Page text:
According to this embodiment, the lower feed rod 76 is provided with the variable capacitor 78 disposed thereon as means for adjusting the ratio or balance between the outer electric field intensity E0 directly below the outer upper electrode 36 (or the input power P0 into the outer upper electrode 36 side) and the inner electric field intensity Ei directly below the inner upper electrode 38 (or the input power Pi into the inner upper electrode 38 side), in order to arbitrarily and finely control the spatial distribution of plasma density. The capacitance C78 of the variable capacitor 78 is adjusted to increase or decrease the impedance or reactance of the inner waveguide Ji, thereby changing the relative ratio between the voltage drop through the outer waveguide J0 and the voltage drop through the inner waveguide Ji. As a consequence, it is possible to adjust the ratio between the outer electric field intensity E0 (outer input power P0) and the inner electric field intensity Ei (inner input power Pi).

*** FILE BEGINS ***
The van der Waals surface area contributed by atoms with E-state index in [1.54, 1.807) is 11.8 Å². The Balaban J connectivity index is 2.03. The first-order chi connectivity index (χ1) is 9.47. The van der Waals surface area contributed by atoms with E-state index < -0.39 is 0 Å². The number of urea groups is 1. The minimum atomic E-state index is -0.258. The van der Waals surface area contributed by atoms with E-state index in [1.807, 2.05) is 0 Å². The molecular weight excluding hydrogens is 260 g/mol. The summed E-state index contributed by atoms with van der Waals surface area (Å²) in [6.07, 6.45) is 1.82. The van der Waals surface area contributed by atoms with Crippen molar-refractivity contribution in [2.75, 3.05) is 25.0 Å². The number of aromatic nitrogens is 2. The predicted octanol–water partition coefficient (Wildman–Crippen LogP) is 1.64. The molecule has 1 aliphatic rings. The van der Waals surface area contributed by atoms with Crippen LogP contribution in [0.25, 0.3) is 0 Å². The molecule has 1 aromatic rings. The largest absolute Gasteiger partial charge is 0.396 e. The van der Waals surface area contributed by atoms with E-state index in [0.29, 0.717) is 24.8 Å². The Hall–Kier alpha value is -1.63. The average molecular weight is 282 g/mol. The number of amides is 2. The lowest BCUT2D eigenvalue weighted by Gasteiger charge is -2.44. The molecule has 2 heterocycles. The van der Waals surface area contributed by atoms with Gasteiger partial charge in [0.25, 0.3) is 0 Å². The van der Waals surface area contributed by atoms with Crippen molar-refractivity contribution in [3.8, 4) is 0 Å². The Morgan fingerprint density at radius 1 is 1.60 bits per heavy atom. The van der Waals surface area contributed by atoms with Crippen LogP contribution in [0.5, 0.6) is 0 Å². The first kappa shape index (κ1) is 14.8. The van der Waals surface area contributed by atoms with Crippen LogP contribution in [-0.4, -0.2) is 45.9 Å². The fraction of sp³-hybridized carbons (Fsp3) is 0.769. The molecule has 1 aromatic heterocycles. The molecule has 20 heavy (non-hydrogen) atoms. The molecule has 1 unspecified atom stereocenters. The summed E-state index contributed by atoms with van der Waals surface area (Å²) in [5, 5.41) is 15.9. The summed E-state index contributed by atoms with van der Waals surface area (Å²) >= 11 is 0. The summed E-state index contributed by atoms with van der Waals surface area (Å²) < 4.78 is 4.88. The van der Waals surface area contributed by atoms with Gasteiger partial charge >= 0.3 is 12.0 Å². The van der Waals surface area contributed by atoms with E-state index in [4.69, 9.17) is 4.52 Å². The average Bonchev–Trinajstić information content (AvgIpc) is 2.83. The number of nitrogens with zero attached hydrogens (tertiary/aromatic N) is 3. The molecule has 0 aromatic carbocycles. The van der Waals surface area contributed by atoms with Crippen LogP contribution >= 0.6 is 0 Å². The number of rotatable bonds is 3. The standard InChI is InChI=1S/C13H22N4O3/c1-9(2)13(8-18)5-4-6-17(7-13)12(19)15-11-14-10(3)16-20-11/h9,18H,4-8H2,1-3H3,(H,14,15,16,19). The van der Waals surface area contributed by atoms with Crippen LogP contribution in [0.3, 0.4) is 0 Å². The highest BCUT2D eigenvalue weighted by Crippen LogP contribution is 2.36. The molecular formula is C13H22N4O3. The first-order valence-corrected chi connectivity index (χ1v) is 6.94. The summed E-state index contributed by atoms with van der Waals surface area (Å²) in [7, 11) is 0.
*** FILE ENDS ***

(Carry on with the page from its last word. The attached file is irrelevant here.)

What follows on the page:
In general, the ion sheath impedance that causes an electric potential drop of plasma is capacitive. In the equivalent circuit shown in FIG. 3, it is assumed (constructed) that the sheath impedance capacitance directly below the outer upper electrode 36 is Cpo, and the sheath impedance capacitance directly below the inner upper electrode 38 is Cpi. Further, the capacitance C40 of the capacitor formed between the outer upper electrode 36 and inner upper electrode 38 cooperates with the capacitance C78 of the variable capacitor 78 in changing the balance between the outer electric field intensity E0 (outer input power P0) and inner electric field intensity Ei (inner input power Pi). The capacitance C40 can be set or adjusted to optimize the variable capacitor's 78 function of adjusting the balance of electric field intensity (input power).